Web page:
Take the 2-minute tour ×
Stack Overflow is a question and answer site for professional and enthusiast programmers. It's 100% free, no registration required.

I would like to know how to convert parent object that was return by some function to child class.

class A(object):
    def __init__():
        pass

class B(A):
    def functionIneed():
        pass

i = module.getObject()# i will get object that is class A
j = B(i)# this will return exception
j.functionIneed()

I cannot change class A. If I could I would implement functionIneed to class A, but it is impossible because of structure of code. Thanks

share|improve this question
add comment

4 Answers

up vote 8 down vote accepted

Python does not support "casting". You will need to write B.__init__() so that it can take a A and initialize itself appropriately.

share|improve this answer
    
This is a better answer than mine. –  A. Jesse Jiryu Davis Apr 5 '12 at 14:28
add comment

I have a strong suspicion, nay, conviction, that there is something horribly wrong with your program design that it requires you to do this. In Python, unlike Java, very few problems require classes to solve. If there's a function you need, simply define it:

def function_i_need(a):
     """parameter a: an instance of A"""
     pass # do something with 'a'

However, if I cannot dissuade you from making your function a method of the class, you can change an instance's class by setting its __class__ attribute:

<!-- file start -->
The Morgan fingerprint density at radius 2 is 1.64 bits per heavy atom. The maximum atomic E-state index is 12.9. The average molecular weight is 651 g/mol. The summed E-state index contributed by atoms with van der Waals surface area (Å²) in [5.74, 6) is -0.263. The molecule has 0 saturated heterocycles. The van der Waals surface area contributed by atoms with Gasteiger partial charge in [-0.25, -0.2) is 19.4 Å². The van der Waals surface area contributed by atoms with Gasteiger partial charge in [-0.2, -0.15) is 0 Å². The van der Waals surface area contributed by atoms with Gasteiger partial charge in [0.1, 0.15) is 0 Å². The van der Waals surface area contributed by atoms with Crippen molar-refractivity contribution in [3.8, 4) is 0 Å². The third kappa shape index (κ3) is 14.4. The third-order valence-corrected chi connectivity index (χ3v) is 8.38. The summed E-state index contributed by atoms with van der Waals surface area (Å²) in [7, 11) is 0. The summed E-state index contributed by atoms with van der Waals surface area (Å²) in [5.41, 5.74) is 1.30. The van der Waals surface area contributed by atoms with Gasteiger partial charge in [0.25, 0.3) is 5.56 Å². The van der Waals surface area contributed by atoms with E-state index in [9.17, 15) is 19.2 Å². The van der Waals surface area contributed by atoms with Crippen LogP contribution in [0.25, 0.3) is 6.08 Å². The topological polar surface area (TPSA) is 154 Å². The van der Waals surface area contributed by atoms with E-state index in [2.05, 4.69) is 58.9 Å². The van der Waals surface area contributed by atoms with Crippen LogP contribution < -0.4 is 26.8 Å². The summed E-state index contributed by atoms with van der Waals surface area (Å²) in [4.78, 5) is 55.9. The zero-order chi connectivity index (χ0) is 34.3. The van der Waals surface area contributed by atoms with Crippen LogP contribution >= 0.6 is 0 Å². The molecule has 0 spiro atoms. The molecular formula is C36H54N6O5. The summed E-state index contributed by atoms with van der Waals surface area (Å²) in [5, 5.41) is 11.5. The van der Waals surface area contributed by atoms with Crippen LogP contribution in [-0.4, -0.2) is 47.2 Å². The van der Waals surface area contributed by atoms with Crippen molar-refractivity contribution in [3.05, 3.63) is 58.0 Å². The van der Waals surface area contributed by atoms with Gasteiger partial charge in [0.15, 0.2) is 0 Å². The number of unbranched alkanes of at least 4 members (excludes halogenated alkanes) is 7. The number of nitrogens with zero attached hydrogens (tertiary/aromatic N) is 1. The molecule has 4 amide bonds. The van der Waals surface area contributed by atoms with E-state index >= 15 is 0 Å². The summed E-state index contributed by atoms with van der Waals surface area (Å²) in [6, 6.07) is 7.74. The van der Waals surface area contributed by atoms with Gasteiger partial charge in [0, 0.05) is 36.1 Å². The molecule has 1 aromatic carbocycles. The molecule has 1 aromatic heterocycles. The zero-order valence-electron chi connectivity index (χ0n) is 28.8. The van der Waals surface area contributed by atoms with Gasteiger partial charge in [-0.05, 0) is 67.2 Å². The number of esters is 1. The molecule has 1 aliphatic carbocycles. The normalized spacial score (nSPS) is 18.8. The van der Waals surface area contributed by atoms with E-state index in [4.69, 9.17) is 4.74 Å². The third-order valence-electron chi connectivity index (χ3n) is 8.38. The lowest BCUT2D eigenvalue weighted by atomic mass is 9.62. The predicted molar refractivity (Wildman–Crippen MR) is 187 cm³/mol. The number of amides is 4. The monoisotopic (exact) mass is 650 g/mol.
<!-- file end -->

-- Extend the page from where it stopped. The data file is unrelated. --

>>> class A(object):
...     def __init__(self):
...         pass
... 
>>> class B(A):
...     def functionIneed(self):
...         print 'functionIneed'
... 
>>> a = A()
>>> a.functionIneed()
Traceback (most recent call last):
  File "<stdin>", line 1, in <module>
AttributeError: 'A' object has no attribute 'functionIneed'
>>> a.__class__ = B
>>> a.functionIneed()
functionIneed

This will work as long as B has no __init__ method, since, obviously, that __init__ will never be called.

share|improve this answer
1  
I just blogged about an alternative solution that might be better, or might be far, far worse. Messing with __class__ is weird and possibly dangerous, but it seems to work (in CPython at least) -- see A Python "Cast Constructor" –  dcrosta Apr 5 '12 at 14:52
1  
@dcrosta Would you mind turning that post into an answer? You know, linkrot etc –  Tobias Kienzler Apr 9 '13 at 15:11
add comment

You said you want to implement something like this:

class B(A):
    def functionIneed():
        pass

But really what you would be making is something more like this (unless you had intended on making a class or static method in the first place):

class B(A):
    def functionIneed(self):
        pass

Then you can call B.functionIneed(instance_of_A). (This is one of the advantages of having to pass self explicitly to methods.)

share|improve this answer
add comment

How about:

i = module.getObject() # i will get object that is class A
try:
    i.functionIneed()
except AttributeError:
    # handle case when u have a bad object

Read up on duck typing.

share|improve this answer
add comment

Your Answer

 
discard

By posting your answer, you agree to the privacy policy and terms of service.

Not the answer you're looking for? Browse other questions tagged or ask your own question.